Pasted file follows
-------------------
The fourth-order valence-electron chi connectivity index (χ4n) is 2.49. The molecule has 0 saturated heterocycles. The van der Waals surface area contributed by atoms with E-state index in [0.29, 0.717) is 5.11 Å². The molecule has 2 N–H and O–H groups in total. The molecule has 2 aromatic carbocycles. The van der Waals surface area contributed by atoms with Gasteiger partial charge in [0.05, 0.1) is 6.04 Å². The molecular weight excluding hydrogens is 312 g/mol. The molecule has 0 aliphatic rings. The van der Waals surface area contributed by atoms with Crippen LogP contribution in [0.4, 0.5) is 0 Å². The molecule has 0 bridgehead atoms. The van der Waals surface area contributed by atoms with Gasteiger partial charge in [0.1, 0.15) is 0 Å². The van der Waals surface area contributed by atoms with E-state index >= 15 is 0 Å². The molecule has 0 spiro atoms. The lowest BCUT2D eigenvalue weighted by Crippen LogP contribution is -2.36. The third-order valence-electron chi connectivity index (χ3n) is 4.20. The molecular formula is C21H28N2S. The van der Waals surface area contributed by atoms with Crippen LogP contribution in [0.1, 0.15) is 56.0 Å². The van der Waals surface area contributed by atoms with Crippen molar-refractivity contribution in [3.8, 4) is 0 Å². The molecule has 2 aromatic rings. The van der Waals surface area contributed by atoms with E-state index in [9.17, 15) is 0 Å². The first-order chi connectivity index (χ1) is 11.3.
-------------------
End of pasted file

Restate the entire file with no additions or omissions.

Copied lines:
The fourth-order valence-electron chi connectivity index (χ4n) is 2.49. The molecule has 0 saturated heterocycles. The van der Waals surface area contributed by atoms with E-state index in [0.29, 0.717) is 5.11 Å². The molecule has 2 N–H and O–H groups in total. The molecule has 2 aromatic carbocycles. The van der Waals surface area contributed by atoms with Gasteiger partial charge in [0.05, 0.1) is 6.04 Å². The molecular weight excluding hydrogens is 312 g/mol. The molecule has 0 aliphatic rings. The van der Waals surface area contributed by atoms with Crippen LogP contribution in [0.4, 0.5) is 0 Å². The molecule has 0 bridgehead atoms. The van der Waals surface area contributed by atoms with Gasteiger partial charge in [0.1, 0.15) is 0 Å². The van der Waals surface area contributed by atoms with E-state index >= 15 is 0 Å². The molecule has 0 spiro atoms. The lowest BCUT2D eigenvalue weighted by Crippen LogP contribution is -2.36. The third-order valence-electron chi connectivity index (χ3n) is 4.20. The molecular formula is C21H28N2S. The van der Waals surface area contributed by atoms with Crippen LogP contribution in [0.1, 0.15) is 56.0 Å². The van der Waals surface area contributed by atoms with Crippen molar-refractivity contribution in [3.8, 4) is 0 Å². The molecule has 2 aromatic rings. The van der Waals surface area contributed by atoms with E-state index in [9.17, 15) is 0 Å². The first-order chi connectivity index (χ1) is 11.3.